After being kept in storage for about 12 years, I finally got around to dismantling an old (and non-functional) Apple Powermac G4 and repurposing it.


The internal components, motherboard, PSU, Drives and cards have been removed and recycled, but I want to showcase the three fantastic and highly visual clocks. My inspiration came from an initial idea which I found on Pinterest.

Powermac G4

I've also been able to perfect several new skills during this process, and my soldering has improved significantly. Overall, I'm delighted with the results.

Dismantling was pretty straightforward, and after a little work, three polycarbonate pieces, the two sides and the mirror-door assembly were available. The rear panel was not much use as it had too many holes.

The process required many iterations and the essential tools for any project work - blu-tac and tape, but eventually, I settled on a design, obtained the parts and have assembled the three clocks.


The most challenging part was machining the central mounting bracket on the reverse of side panels to mount the clock mechanism, without cracking the board itself.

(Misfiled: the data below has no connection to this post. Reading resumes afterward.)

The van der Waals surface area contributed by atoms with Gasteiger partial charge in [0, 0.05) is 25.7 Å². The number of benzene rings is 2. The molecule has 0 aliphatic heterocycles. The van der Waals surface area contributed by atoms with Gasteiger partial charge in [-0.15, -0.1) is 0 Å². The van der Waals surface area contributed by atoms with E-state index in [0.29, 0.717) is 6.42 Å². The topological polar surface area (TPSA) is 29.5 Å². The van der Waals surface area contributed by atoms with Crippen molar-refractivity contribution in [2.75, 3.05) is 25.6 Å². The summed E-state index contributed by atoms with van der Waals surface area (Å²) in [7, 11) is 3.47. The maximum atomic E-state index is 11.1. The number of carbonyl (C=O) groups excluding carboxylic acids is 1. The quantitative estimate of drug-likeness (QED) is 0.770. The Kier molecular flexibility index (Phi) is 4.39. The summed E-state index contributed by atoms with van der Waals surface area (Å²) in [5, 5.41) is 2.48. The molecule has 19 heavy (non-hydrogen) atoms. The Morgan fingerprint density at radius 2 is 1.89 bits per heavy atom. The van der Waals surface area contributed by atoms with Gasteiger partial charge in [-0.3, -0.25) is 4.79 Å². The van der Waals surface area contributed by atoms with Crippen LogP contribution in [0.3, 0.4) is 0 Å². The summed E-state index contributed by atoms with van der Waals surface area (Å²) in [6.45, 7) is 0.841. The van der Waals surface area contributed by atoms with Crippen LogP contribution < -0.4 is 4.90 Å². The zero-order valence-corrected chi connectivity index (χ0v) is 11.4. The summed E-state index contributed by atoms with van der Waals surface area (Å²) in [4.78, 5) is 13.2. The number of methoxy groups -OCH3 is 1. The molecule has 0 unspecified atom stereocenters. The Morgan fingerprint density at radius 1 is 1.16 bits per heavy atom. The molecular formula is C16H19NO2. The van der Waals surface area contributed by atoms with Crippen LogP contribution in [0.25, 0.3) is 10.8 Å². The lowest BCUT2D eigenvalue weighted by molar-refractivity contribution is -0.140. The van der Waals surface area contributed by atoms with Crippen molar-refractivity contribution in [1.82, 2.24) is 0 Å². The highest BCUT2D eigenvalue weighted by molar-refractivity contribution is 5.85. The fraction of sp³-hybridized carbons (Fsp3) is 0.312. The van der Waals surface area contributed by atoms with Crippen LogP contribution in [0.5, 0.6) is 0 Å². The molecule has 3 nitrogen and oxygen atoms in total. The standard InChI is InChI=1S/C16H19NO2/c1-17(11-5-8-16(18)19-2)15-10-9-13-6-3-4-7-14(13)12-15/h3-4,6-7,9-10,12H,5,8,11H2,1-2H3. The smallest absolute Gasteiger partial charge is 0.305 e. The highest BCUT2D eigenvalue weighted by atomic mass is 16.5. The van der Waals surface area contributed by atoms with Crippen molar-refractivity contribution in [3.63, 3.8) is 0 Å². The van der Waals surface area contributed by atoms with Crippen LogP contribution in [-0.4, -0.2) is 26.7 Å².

I decided to use LED tape to provide a controllable illumination system, installed a USB connector for power and in two of the clocks introduced analogue clock mechanisms.

For the first model, I decided to adhere the LED tape to the edge of the frame; however, I soon realised this was not a suitable option as the tape was too wide for the available structure. The LED strips were instead placed flat against the panel for rear illumination.


A serendipitous event occurred when wiring one of the LED tape connectors, which gave rise to a beautiful feature where the LEDs in the centre are out of sync with the exterior LEDs. I decided to make this a function and have incorporated this into every design.

IMG_7809 IMG_7807 IMG_7800 IMG_7804

The third clock made from the mirror door front panel was different.

Due to the design of the panel, I decided to incorporate a digital clock, with LEDs providing background illumination.


A single LED was aligned with the power button and wired out of sync with the other LEDs.